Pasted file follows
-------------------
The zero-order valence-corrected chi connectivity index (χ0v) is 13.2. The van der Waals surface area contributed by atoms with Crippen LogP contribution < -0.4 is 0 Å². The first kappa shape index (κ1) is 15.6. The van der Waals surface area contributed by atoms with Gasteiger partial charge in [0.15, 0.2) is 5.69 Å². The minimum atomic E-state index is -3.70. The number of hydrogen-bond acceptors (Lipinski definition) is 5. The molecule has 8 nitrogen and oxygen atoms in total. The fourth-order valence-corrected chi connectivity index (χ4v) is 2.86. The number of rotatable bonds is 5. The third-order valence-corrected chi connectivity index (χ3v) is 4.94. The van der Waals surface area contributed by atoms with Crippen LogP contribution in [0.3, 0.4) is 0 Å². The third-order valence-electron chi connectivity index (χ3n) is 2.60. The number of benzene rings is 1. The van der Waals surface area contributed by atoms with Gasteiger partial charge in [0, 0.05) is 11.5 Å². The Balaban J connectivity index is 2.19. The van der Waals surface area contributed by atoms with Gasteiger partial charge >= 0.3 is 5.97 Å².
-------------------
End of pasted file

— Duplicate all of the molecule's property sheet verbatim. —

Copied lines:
The zero-order valence-corrected chi connectivity index (χ0v) is 13.2. The van der Waals surface area contributed by atoms with Crippen LogP contribution < -0.4 is 0 Å². The first kappa shape index (κ1) is 15.6. The van der Waals surface area contributed by atoms with Gasteiger partial charge in [0.15, 0.2) is 5.69 Å². The minimum atomic E-state index is -3.70. The number of hydrogen-bond acceptors (Lipinski definition) is 5. The molecule has 8 nitrogen and oxygen atoms in total. The fourth-order valence-corrected chi connectivity index (χ4v) is 2.86. The number of rotatable bonds is 5. The third-order valence-corrected chi connectivity index (χ3v) is 4.94. The van der Waals surface area contributed by atoms with Crippen LogP contribution in [0.3, 0.4) is 0 Å². The third-order valence-electron chi connectivity index (χ3n) is 2.60. The number of benzene rings is 1. The van der Waals surface area contributed by atoms with Gasteiger partial charge in [0, 0.05) is 11.5 Å². The Balaban J connectivity index is 2.19. The van der Waals surface area contributed by atoms with Gasteiger partial charge >= 0.3 is 5.97 Å².